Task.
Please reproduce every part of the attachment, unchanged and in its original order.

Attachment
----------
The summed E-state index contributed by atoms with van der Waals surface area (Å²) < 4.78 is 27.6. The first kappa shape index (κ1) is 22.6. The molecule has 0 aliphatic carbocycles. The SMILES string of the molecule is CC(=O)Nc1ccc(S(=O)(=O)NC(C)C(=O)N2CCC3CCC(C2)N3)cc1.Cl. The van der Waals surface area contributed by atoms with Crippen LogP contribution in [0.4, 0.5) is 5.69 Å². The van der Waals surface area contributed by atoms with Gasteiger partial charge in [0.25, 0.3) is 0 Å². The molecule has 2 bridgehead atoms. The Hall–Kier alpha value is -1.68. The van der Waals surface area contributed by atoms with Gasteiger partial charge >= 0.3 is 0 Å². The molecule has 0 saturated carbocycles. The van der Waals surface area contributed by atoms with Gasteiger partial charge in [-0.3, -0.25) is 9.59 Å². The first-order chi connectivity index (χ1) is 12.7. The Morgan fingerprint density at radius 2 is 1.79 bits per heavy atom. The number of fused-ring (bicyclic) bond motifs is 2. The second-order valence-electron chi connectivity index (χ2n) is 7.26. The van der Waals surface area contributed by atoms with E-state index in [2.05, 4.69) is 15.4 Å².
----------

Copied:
The summed E-state index contributed by atoms with van der Waals surface area (Å²) < 4.78 is 27.6. The first kappa shape index (κ1) is 22.6. The molecule has 0 aliphatic carbocycles. The SMILES string of the molecule is CC(=O)Nc1ccc(S(=O)(=O)NC(C)C(=O)N2CCC3CCC(C2)N3)cc1.Cl. The van der Waals surface area contributed by atoms with Crippen LogP contribution in [0.4, 0.5) is 5.69 Å². The van der Waals surface area contributed by atoms with Gasteiger partial charge in [0.25, 0.3) is 0 Å². The molecule has 2 bridgehead atoms. The Hall–Kier alpha value is -1.68. The van der Waals surface area contributed by atoms with Gasteiger partial charge >= 0.3 is 0 Å². The molecule has 0 saturated carbocycles. The van der Waals surface area contributed by atoms with Gasteiger partial charge in [-0.3, -0.25) is 9.59 Å². The first-order chi connectivity index (χ1) is 12.7. The Morgan fingerprint density at radius 2 is 1.79 bits per heavy atom. The number of fused-ring (bicyclic) bond motifs is 2. The second-order valence-electron chi connectivity index (χ2n) is 7.26. The van der Waals surface area contributed by atoms with E-state index in [2.05, 4.69) is 15.4 Å².